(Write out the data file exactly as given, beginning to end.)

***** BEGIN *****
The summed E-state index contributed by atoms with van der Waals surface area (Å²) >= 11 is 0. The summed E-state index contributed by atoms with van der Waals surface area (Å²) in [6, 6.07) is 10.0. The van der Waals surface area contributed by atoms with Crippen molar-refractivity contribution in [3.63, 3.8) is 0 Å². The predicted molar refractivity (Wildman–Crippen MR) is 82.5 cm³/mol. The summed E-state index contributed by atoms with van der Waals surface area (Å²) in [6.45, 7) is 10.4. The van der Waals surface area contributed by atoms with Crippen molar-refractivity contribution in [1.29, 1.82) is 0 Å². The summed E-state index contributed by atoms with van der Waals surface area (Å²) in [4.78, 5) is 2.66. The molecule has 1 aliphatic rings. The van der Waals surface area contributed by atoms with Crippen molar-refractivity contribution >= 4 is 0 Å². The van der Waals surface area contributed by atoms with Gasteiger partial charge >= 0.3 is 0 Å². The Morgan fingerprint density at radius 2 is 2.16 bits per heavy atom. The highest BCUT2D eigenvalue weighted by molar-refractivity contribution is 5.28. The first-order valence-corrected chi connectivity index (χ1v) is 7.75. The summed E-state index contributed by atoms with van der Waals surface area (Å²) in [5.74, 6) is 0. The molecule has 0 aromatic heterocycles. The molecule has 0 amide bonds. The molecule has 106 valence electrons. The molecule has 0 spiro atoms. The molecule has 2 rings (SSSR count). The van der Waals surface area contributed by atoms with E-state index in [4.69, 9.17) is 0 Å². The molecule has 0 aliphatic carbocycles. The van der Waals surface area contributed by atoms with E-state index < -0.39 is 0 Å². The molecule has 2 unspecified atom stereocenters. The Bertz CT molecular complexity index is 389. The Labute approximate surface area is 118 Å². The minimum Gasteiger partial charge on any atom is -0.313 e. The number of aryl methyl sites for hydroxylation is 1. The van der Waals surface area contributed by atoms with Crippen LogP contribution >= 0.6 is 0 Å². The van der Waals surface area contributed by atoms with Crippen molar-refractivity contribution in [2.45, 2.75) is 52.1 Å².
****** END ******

The summed E-state index contributed by atoms with van der Waals surface area (Å²) >= 11 is 0. The summed E-state index contributed by atoms with van der Waals surface area (Å²) in [6, 6.07) is 10.0. The van der Waals surface area contributed by atoms with Crippen molar-refractivity contribution in [3.63, 3.8) is 0 Å². The predicted molar refractivity (Wildman–Crippen MR) is 82.5 cm³/mol. The summed E-state index contributed by atoms with van der Waals surface area (Å²) in [6.45, 7) is 10.4. The van der Waals surface area contributed by atoms with Crippen molar-refractivity contribution in [1.29, 1.82) is 0 Å². The summed E-state index contributed by atoms with van der Waals surface area (Å²) in [4.78, 5) is 2.66. The molecule has 1 aliphatic rings. The van der Waals surface area contributed by atoms with Crippen molar-refractivity contribution >= 4 is 0 Å². The van der Waals surface area contributed by atoms with Gasteiger partial charge >= 0.3 is 0 Å². The Morgan fingerprint density at radius 2 is 2.16 bits per heavy atom. The highest BCUT2D eigenvalue weighted by molar-refractivity contribution is 5.28. The first-order valence-corrected chi connectivity index (χ1v) is 7.75. The summed E-state index contributed by atoms with van der Waals surface area (Å²) in [5.74, 6) is 0. The molecule has 0 aromatic heterocycles. The molecule has 0 amide bonds. The molecule has 106 valence electrons. The molecule has 0 spiro atoms. The molecule has 2 rings (SSSR count). The van der Waals surface area contributed by atoms with E-state index in [4.69, 9.17) is 0 Å². The molecule has 0 aliphatic carbocycles. The van der Waals surface area contributed by atoms with E-state index < -0.39 is 0 Å². The molecule has 2 unspecified atom stereocenters. The Bertz CT molecular complexity index is 389. The Labute approximate surface area is 118 Å². The minimum Gasteiger partial charge on any atom is -0.313 e. The number of aryl methyl sites for hydroxylation is 1. The van der Waals surface area contributed by atoms with Crippen LogP contribution >= 0.6 is 0 Å². The van der Waals surface area contributed by atoms with Crippen molar-refractivity contribution in [2.45, 2.75) is 52.1 Å².